- Founder: Kanada in the 6th Century B.C.
- Philosophy: The Vaisheshika school is atomist and pluralist in nature. The basis of the school’s philosophy is that all objects in the physical universe are reducible to a finite number of atoms, and Brahman is regarded as the fundamental force that causes consciousness in these atoms. The Vaisheshika and Nyaya schools eventually merged because of their closely related metaphysical theories (although Vaisheshika only accepted perception and inference as sources of valid knowledge).
- Philosophy: The main objective of the Purva Mimamsa school is to interpret and establish the authority of the Vedas. It requires unquestionable faith in the Vedas and the regular performance of the Vedic fire-sacrifices to sustain all the activity of the universe. Although in general the Mimamsa accept the logical and philosophical teachings of the other schools, they insist that salvation can only be attained by acting in accordance with the prescriptions of the Vedas. The school later shifted its views and began to teach the doctrines of Brahman and freedom, allowing for the release or escape of the soul from its constraints through enlightened activity.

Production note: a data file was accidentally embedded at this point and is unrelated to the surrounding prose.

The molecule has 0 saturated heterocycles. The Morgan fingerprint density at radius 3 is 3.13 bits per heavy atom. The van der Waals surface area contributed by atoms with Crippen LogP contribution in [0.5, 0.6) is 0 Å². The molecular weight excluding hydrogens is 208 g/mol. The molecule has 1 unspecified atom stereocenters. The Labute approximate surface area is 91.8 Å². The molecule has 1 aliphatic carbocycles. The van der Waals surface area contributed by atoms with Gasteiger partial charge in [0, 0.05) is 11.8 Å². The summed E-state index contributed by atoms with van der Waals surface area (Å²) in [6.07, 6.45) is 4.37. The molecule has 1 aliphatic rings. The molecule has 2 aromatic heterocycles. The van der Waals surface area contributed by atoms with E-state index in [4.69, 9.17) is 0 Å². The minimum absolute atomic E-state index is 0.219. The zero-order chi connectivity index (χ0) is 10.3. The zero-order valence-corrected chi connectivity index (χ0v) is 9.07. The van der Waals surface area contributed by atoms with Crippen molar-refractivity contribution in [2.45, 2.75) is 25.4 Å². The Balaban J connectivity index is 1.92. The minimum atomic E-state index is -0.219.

- Founder: The philosophical system of Uttara Mimamsa does not have a specific founder since it is a conglomeration of three different schools of thought (Advaita, Visishtadvaita and Dvaita)
- Philosophy: The Uttara Mimamsa school concentrates on the philosophical teachings of the Upanishads (mystic or spiritual contemplations within the Vedas), rather than the Brahmanas (instructions for ritual and sacrifice). The Vedanta focus on meditation, self-discipline and spiritual connectivity, more than traditional ritualism.
“The principles of the Bhagavad-gita were spoken to Arjuna, and, for that matter, to other highly elevated persons, because he was highly advanced compared to ordinary persons in other parts of the world. Two plus two equals four is a mathematical principle that is true both in the beginner’s arithmetic class and in the advanced class as well. Still, there are higher and lower mathematics. In all incarnations of the Lord, therefore, the same principles are taught, but they appear to be higher and lower in varied circumstances. The higher principles of religion begin with the acceptance of the four orders and the four statuses of social life, as will be explained later.” (asitis.com)
Eknath, Easwaran. The Bhagavad Gita. Petaluma, CA: Nilgiri Press, 1985. Print.